Intel Prepares to Launch $300 Digital Music Player in February


Intel Corp. is jumping into the market for portable digital music players, hoping its strength in memory chips will overcome its late start in the field.

The company will announce plans today to ship a lightweight $300 player in February that has twice as much built-in capacity as the leading models from Sony, Philips and the Rio division of Sonicblue. The Intel Pocket Concert’s 128 megabytes of storage translates into four hours of better than FM-radio quality sound for consumers.

The move fits into Intel’s recent strategy of building devices that connect to, and increase the value of, home computers, particularly those equipped with Intel microprocessors. The goal is to involve personal computers in more aspects of life around the home, such as entertainment and education, said analyst Bob O’Donnell of IDC.


For consumers, though, Intel’s entry won’t address one of the main shortcomings of digital audio players: their steep price. Players with 64 MB of memory typically sell for $250 or more, compared with portable CD and cassette players that sell for well under $100.

Although future Intel models may cost less , “everything about this player is on the premium side,” said David W. Huffman, manager of Intel’s audio business segment.

For those resigned to the high cost of MP3 players, the palm-sized, brushed aluminum Pocket Concert offers a good value, analysts said. “It’s twice the memory for the same price,” O’Donnell said.

Portable digital music players are skyrocketing in popularity, with sales growing from about 626,000 units in 1999 to an estimated 1.3 million in 2000, said IDC analyst Bryan Ma. Yet high prices, combined with an overabundance of vendors--more than 100 companies have players on the market--have resulted in a supply glut.

Intel decided to get into the digital audio field because its technology could address some of the most common complaints about MP3 players, Huffman said. For starters, its StrataFlash memory chip can hold twice as much information as the flash memory used by the typical player.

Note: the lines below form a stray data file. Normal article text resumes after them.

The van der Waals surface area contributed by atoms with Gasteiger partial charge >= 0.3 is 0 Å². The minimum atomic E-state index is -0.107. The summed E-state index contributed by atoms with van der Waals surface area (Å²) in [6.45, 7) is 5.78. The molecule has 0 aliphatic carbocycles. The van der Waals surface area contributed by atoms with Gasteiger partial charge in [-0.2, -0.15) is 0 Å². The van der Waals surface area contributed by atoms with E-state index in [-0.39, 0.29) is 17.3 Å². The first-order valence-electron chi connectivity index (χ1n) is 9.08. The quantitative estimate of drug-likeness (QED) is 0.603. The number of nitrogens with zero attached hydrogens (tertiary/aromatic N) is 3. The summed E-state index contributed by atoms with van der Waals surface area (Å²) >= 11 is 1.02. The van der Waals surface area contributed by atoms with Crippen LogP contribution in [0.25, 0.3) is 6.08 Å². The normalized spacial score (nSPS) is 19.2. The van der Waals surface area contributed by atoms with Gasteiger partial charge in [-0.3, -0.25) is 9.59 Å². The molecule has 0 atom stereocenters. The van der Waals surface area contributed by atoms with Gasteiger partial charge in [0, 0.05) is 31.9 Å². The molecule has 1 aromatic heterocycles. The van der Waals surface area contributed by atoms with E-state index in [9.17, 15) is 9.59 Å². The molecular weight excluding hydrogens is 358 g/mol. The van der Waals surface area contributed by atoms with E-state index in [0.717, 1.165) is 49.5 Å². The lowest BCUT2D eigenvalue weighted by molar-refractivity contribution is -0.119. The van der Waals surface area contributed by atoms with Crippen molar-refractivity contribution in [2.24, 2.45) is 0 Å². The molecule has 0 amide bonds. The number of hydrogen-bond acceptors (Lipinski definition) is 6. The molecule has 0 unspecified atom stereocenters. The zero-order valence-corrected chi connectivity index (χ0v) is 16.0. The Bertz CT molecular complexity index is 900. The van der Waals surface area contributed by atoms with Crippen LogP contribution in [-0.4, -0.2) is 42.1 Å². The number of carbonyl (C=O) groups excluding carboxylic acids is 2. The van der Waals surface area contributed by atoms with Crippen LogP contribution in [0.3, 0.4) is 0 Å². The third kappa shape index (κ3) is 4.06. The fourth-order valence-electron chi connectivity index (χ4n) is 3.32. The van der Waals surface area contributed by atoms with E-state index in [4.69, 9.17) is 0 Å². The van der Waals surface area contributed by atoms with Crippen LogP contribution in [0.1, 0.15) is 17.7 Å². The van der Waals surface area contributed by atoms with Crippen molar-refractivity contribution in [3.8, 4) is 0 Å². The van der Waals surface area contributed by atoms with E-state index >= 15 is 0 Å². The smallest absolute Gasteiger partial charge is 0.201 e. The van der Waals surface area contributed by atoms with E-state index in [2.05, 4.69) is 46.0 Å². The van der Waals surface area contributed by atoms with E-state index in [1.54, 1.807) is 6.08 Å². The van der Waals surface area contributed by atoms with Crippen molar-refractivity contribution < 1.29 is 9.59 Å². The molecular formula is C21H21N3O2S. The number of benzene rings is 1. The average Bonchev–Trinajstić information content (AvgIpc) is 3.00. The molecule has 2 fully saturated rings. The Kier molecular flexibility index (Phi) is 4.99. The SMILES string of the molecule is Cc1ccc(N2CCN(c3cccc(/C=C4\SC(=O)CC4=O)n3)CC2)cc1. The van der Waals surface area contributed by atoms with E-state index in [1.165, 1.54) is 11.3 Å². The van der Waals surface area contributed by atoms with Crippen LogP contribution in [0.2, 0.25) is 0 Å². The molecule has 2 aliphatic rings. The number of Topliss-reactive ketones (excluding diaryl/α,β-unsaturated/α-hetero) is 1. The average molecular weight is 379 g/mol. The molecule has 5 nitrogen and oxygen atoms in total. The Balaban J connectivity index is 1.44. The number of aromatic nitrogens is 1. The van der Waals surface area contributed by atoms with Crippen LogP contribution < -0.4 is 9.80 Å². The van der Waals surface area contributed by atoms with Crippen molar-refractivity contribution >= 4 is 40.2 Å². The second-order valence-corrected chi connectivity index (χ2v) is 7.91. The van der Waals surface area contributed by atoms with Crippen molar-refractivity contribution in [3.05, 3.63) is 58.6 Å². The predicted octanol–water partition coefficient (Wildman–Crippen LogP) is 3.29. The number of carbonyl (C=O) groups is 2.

Found in computers, cell phones and many other electronic items, flash memory is used to hold data in the device after its power is turned off. Because memory is the costliest component of a digital music player, Intel will have an important competitive advantage over other manufacturers.


“Intel makes more flash than anybody on Earth, so it’s going to be kind of hard to beat them,” said analyst Richard Doherty of the Envisioneering Group.

Although 128 MB would be tops for built-in memory among lightweight players, other manufacturers are exploring new forms of removable memory and ultra-small hard drives to provide even more capacity. Sony and Sharp have introduced $320 minidisc recorders in Japan that can store up to five hours of near-CD-quality music, and Sanyo is promising a player that uses removable 730 MB discs, Doherty said.

Consumers won’t be able to add memory to their Pocket Concerts, unlike some other players. But Intel is betting that consumers would rather buy a player with copious built-in memory than one that could be expanded with pricey add-on flash memory cards.

Intel’s researchers also found that consumers are unhappy with the sound quality of their digital audio players, particularly at high volumes, Huffman said. Intel promises extremely low levels of distortion, and two to 10 times the sonic power of other brands, he said.

The initial players will be able to handle only MP3 and Windows Media files, two of the most popular formats. But the Pocket Concert’s microprocessor--made by Cirrus Logic--is programmable, and Intel will provide the software needed to support more formats if there’s enough demand, Huffman said.

In keeping with the music industry’s wishes, the Pocket Concert will not be able to upload its contents to other machines. That deters more than music piracy, however--it also stops consumers from copying songs from a home PC to a work computer, or vice versa.